Foreign Investment +/or Doing Business in Australia

How is Foreign Investment in Australia regulated?

Foreign Investment in Australia ➲ An Introduction

The Australian Government welcomes foreign investment that protects national and community interests and contributes to economic growth, innovation, and prosperity.

Certain types of foreign investment proposals are subject to governmental notification or reviewal by the Foreign Investment Review Board (FIRB), who follows guidelines and regulations set out in the Foreign Acquisitions and Takeovers Act 1975 (Cth) (FATA) and the Foreign Investment Policy, to determine whether the proposals are contrary to national interest.

The majority of foreign investment proposals are usually approved, with only 10 out of 108,990 applications being rejected from 2015 to 2018.

Once they are approved, foreign persons are obliged to follow Australia’s laws and regulations.

Who is a "foreign person"?

According to Foreign Acquisitions and Takeovers Act 1975 (Cth) (the FATA), a foreign person includes:

  • Any individual who does not ordinarily reside in Australia; or
  • A corporation or trustee of a trust in which an individual not ordinarily resident in Australia, a foreign corporation or a foreign government, holds a substantial interest (at least 20%); or two or more persons, each of whom is an individual not ordinarily resident in Australia, a foreign corporation or a foreign government, hold an aggregate interest of at least 40%; or
  • A foreign government.

FIRB Approval Regime

Under ordinary (non COVID-19) circumstances, the Australian Government’s foreign investment policy relies on a broad screening regime that evaluates foreign acquisitions exceeding certain monetary thresholds* for both land and non-land investments.

Download PDF of Monetary Thresholds applicable from 1 January 2022

Monetary thresholds are indexed annually on 1 January, except for the $15million (cumulative) agricultural  land threshold for private investors and the $50 million agricultural land threshold for Thailand investors, which are not indexed.

'Notifiable Actions' and 'Significant Actions'

Acquisitions by a “foreign person” can be categorized as:

⚖️ “Significant Actions” or

⚖️ “Notifiable Actions”.

Notifiable Actions always require FIRB approval prior to the transaction.

These include:

  • Acquisition of a direct interest in an Australian entity or business that is an agribusiness;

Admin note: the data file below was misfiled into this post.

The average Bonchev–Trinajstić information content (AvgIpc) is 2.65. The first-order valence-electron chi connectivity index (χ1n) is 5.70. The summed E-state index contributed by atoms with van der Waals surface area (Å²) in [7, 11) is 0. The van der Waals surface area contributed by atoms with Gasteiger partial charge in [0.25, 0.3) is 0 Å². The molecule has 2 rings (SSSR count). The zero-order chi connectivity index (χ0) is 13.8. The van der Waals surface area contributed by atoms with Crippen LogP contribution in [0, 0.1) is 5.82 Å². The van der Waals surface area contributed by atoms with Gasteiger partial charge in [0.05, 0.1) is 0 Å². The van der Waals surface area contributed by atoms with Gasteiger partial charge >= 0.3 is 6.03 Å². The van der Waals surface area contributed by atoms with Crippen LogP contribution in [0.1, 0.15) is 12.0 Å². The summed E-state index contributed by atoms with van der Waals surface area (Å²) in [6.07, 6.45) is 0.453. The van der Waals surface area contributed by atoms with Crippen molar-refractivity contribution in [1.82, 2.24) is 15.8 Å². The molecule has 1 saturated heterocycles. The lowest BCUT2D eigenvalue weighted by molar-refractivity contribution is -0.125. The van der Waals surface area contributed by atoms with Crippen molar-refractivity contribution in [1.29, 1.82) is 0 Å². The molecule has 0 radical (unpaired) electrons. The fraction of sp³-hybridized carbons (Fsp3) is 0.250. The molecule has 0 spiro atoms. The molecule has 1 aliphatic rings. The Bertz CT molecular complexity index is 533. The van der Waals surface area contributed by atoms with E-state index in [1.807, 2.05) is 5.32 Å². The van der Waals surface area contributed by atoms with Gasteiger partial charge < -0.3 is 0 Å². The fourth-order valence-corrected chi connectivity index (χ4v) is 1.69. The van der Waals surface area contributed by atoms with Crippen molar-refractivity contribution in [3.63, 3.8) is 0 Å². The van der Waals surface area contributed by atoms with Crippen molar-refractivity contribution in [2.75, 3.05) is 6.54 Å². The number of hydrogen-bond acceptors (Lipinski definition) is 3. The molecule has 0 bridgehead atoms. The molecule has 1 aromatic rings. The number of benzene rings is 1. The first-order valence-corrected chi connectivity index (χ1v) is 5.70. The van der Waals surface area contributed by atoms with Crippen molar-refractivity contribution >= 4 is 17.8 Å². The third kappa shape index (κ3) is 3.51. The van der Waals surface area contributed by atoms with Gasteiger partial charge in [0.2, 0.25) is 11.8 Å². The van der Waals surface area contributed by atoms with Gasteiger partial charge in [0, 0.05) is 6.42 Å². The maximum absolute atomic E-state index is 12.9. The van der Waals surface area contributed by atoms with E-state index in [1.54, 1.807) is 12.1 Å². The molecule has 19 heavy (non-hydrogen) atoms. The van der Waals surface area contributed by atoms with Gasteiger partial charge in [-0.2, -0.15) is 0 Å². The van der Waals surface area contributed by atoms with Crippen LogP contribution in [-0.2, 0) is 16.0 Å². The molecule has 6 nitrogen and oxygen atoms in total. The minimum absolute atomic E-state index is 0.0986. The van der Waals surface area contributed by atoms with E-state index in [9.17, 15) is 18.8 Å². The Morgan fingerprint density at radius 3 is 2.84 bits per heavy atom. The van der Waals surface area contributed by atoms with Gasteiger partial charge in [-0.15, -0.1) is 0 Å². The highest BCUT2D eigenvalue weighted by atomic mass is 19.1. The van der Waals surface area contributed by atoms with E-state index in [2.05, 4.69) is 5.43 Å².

• Acquisition of a substantial interest (at least 20%) in an Australian entity; or
  • Acquisition of an interest in Australian land. There does not need to be a change of control.

Significant Actions do not require FIRB approval.

These include an acquisition of interests in securities, assets or Australian land, or otherwise an action in relation to entities and business (e.g. entering into agreements) that:

  • Meets the relevant monetary thresholds (adjusted yearly and published on the FIRB website) - during COVID these are all temporarily set to $0;
  • Has a connection to Australia; and
  • Other than in relation to the acquisition of interest in Australian land, results in a change of control involving a foreign person.

Further Resources:

Foreign Investment +/or Doing Business in Australia ➲ Primer + Quiz^

Intellectual Property [IP] Law ➲ Basic Quiz (Level 1: Australian IP)

Intellectual Property [IP] Law ➲ WIPO Quiz (Level 2: Global IP)

FIRB Guidance Note 35 Significant and Notifiable Actions (Last updated 1 July 2017)

Once you have completed our online Primer + Quizzes, we recommend you contact us with your detailed queries.

Notes:

* Foreign Policy is subject to change at anytime. This link was last accessed on 24 June 2022 (Thresholds noted on the link were applicable from 1 January 2022).

^ Our Foreign Investment +/or Doing Business in Australia Primer + Quiz has not yet been updated to incorporate [post-COVID] FIRB changes.

Credits:

This FAQ was created by James D. Ford GAICD | Principal Solicitor, Blue Ocean Law Group℠.

Important Notice:

This FAQ is intended for general interest + information only.

It is not legal advice, nor should it be relied upon or used as such.

We recommend you always consult a lawyer for legal advice specifically tailored to your needs & circumstances.

What Steps do you recommend before doing Business with Australian Consumers?

Step 1️⃣: Proactively Protect your IP/Brand

We strongly recommend you take preliminary steps to protect your Intellectual Property/Brand or ensure that the IP/Brand of the business in which you are considering investing has a minimum level of protection.

This will assist you to quickly identify any potentially similar business names which may cause brand confusion, and may afford you the opportunity to reconsider your business name so that it is more unique.